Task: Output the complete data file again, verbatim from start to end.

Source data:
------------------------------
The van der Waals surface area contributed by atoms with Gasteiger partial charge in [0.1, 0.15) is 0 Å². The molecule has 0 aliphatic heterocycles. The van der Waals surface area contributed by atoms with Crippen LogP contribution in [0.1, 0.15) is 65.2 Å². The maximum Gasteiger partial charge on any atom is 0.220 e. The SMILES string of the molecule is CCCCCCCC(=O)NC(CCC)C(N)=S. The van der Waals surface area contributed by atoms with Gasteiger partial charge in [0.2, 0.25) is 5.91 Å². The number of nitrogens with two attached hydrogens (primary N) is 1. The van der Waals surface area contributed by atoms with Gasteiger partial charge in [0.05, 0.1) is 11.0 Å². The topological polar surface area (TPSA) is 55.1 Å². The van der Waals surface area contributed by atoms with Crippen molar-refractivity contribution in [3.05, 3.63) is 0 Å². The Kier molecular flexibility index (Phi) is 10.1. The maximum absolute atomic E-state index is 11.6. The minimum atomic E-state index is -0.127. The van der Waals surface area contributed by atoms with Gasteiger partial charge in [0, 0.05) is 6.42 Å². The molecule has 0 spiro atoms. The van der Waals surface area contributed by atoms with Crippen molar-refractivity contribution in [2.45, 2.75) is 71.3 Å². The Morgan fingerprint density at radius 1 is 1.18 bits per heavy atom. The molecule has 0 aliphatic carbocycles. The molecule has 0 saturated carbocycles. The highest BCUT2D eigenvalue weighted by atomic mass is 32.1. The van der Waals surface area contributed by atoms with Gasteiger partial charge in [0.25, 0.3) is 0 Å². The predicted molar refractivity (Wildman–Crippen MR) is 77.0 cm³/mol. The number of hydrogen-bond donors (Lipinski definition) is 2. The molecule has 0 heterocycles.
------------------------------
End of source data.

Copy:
The van der Waals surface area contributed by atoms with Gasteiger partial charge in [0.1, 0.15) is 0 Å². The molecule has 0 aliphatic heterocycles. The van der Waals surface area contributed by atoms with Crippen LogP contribution in [0.1, 0.15) is 65.2 Å². The maximum Gasteiger partial charge on any atom is 0.220 e. The SMILES string of the molecule is CCCCCCCC(=O)NC(CCC)C(N)=S. The van der Waals surface area contributed by atoms with Gasteiger partial charge in [0.2, 0.25) is 5.91 Å². The number of nitrogens with two attached hydrogens (primary N) is 1. The van der Waals surface area contributed by atoms with Gasteiger partial charge in [0.05, 0.1) is 11.0 Å². The topological polar surface area (TPSA) is 55.1 Å². The van der Waals surface area contributed by atoms with Crippen molar-refractivity contribution in [3.05, 3.63) is 0 Å². The Kier molecular flexibility index (Phi) is 10.1. The maximum absolute atomic E-state index is 11.6. The minimum atomic E-state index is -0.127. The van der Waals surface area contributed by atoms with Gasteiger partial charge in [0, 0.05) is 6.42 Å². The molecule has 0 spiro atoms. The van der Waals surface area contributed by atoms with Crippen molar-refractivity contribution in [2.45, 2.75) is 71.3 Å². The Morgan fingerprint density at radius 1 is 1.18 bits per heavy atom. The molecule has 0 aliphatic carbocycles. The molecule has 0 saturated carbocycles. The highest BCUT2D eigenvalue weighted by atomic mass is 32.1. The van der Waals surface area contributed by atoms with Gasteiger partial charge in [0.25, 0.3) is 0 Å². The predicted molar refractivity (Wildman–Crippen MR) is 77.0 cm³/mol. The number of hydrogen-bond donors (Lipinski definition) is 2. The molecule has 0 heterocycles.